ramos barnumScott Barnum, Ph.D., and postdoctoral fellow Theresa Ramos, Ph.D., have partnered with Kypha Inc., a St. Louis-based company focused on complement proteins and lateral flow assays, to develop a diagnostic test to rapidly and inexpensively discriminate between bacterial and viral meningitis. This kind of test would be a valuable tool for the emergency room physician, according to Barnum.

Read more:
“UAB, industry partnership could lead to first rapid test for bacterial meningitis,” by Nicole Wyatt. UAB School of Medicine News, January 21, 2015.

"This simple meningitis test could save money and lives—and open a new window on inflammation," by Matt Windsor. The Mix, January 23, 2015.

Ramos and Barnum 2014Theresa Ramos, Ph.D., (left) and her mentor, Scott Barnum, Ph.D. (right) have partnered with a start-up biotech company, Kypha Inc., on the development of a rapid diagnostic device for meningitis and other conditions. Ramos is UAB’s first “corporate postdoctoral fellow” and holds the title of Postdoctoral Entrepreneur at Kypha. She also manages Kypha’s beta testing site at UAB, encompassing other potential projects with UAB’s Institute Innovation and Entrepreneurship.

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World AIDS DayMore than 130 investigators, students and staff interested in HIV, global health and infectious diseases research gathered at UAB on December 11, 2014, to celebrate World AIDS Day. CFAR Director Michael Saag presented the State of the CFAR, and a Research Poster Competition rounded out the event. Four of the five of the monetary awards for project funding went to teams directed by microbiology department faculty.

FIRST PLACE ($4000 funding + $250 prize)
A novel approach to generate HIV-1 broadly neutralizing antibodies
Team: Jan Novak, Zina Moldoveanu, Hui Hu, Matthew Renfro, Jialan Geng, Hairong Wei, Bi Shi, Qing Wei, Milan Raska, Audra Laube, Bara Knoppova

SECOND PLACE ($2000 funding + $125 prize)
Novel copper-coordinating small molecule inhibitors against methicillin resistant stphylococcus aureus
Team: Suzanne Michalek, Olaf Kutsch, Frank Wolschendorf, Santosh Shah, Alex Dalecki, Kaitlyn Schaaf

PEOPLE'S CHOICE ($1000 funding + $75 prize)
Engineer the CRISPR/Cas9 system to clear pathogenic DNA virus infections in AIDS patients
Team: George Luo, Mengxi Jiang, Joshua Justice

*SPECIAL GLOBAL HEALTH AWARD ($4000 funding + $250 prize)
Isolation of human antibodies for the treatment of fungal infections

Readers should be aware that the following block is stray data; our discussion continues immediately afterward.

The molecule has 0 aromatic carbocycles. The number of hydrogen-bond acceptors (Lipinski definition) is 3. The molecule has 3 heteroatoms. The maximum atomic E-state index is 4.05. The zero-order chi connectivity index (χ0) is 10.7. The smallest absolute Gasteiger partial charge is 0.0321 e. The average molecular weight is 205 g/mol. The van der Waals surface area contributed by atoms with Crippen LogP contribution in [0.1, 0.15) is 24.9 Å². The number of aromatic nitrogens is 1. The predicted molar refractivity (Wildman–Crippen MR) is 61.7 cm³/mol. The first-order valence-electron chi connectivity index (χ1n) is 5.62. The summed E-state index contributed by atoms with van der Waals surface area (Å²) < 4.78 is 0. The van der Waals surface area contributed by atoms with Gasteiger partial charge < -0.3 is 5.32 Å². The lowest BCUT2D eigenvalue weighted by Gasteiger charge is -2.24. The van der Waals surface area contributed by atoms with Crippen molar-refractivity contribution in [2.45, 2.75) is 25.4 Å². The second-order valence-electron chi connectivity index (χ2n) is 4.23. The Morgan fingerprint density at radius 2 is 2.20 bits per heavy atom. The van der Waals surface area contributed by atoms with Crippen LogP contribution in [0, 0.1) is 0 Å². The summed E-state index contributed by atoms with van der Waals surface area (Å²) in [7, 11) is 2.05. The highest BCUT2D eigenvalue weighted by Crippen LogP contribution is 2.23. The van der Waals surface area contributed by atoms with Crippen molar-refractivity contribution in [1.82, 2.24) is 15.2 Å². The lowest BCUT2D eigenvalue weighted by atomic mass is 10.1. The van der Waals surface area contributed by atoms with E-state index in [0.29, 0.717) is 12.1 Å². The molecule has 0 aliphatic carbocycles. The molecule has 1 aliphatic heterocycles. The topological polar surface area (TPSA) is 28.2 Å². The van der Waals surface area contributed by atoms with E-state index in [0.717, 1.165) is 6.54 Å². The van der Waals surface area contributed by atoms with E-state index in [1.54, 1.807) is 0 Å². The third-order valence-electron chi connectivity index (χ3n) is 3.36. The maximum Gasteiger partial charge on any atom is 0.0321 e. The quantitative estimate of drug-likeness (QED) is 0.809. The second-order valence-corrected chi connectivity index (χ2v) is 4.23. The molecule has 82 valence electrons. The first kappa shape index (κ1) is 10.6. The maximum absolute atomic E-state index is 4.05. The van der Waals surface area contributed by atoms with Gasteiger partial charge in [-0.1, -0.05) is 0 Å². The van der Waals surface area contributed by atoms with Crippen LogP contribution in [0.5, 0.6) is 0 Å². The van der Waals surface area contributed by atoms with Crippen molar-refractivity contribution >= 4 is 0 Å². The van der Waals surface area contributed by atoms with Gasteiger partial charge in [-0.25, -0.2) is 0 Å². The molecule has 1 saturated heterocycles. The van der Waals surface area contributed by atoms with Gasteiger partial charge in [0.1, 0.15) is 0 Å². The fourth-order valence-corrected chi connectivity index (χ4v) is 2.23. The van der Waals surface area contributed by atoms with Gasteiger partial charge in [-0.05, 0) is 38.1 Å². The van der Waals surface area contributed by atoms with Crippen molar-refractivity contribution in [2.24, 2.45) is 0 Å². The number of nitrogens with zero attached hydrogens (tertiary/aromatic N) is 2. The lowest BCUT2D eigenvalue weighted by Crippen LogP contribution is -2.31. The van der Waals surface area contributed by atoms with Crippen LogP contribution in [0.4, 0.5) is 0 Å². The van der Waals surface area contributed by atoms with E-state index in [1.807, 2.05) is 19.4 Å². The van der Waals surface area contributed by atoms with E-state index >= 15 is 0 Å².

Team: John Kearney, Rodney Glenn King, Emily Stefanov

Justement 2013In a November 18, 2014, article in GEN (Genetic Engineering & Biotechnology News), Susanna F. Greer, Ph.D., says microbiology professor Louis Justement, Ph.D., changed her life.

As an undergraduate chemistry major in the 1990s, Greer spent a summer doing biomedical research in Justement’s lab at the University of Texas Medical Branch at Galveston. This initial encounter led Greer to choose a career in research. She is currently associate professor of biology at Georgia State University, specializing in transcriptional and epigenetic regulation of immune response and cancer immunology.

Justement, who chairs the Training and Career Opportunities Subcommittee of the Federation for American Societies for Experimental Biology, continues to change the lives of students here at UAB.

Read Susanna Greer’s thoughts about mentoring in “Making Mentoring Meaningful.”
Working Together KlugThe UAB Comprehensive Cancer Center, a National Cancer Institute-designated comprehensive facility, is known as a leader in bringing scientific discoveries from laboratories to patients. It is home to more than 350 scientists and physician-scientists—many who are in the UAB Department of Microbiology. These scientists are focusing their research on the basic mechanisms of cancer pathogenesis.

An October 2014 US Airways article, “UAB: A Center for Healing,” features the UAB Comprehensive Cancer Center and is illustrated with a photograph of UAB Microbiology Department professor Christopher Klug, Ph.D.
Fran Lund-14The lab of Frances Lund, Ph.D., chair of the UAB Department of Microbiology, is looking at a cell-fate step in B cells after they have proliferated. She wants to understand the switch from rapid cell division to a cell that starts to manufacture antibody molecules. The cytokine interferon-gamma (IFN-gamma) has been implicated in that cell-fate decision, which leads to a fork in the road — most of the B cells make a lot of antibody and then die, but others become long-lived antibody-secreting cells that can produce protective antibodies for decades.

ZajacThe lab of Allan Zajac, Ph.D., associate professor of microbiology at UAB, is looking at CD8 T cells, which can develop into the classic “killer” T cells that can destroy virus-infected cells. A cell-surface adhesion molecule called ICAM seems to direct the type of T cell produced after cell-to-cell interactions — some of the CD8 T cells become killer T cells, and others become long-lived memory T cells. Zajac believes that ICAM limits the amount of IL-2 experienced by some clustered T cells, and this helps produce memory cells rather than killer cells. Zajac has two versions of lymphocytic choriomeningitis virus that differ by only two nucleotides — one causes an acute infection in mice that is quelled in 10 days, while the other, faster-replicating virus gets out of control and exhausts the immune system, and the mice take months to recover.

Click here for the rest of the story -- “$10 million UAB grant is probing control of viral infections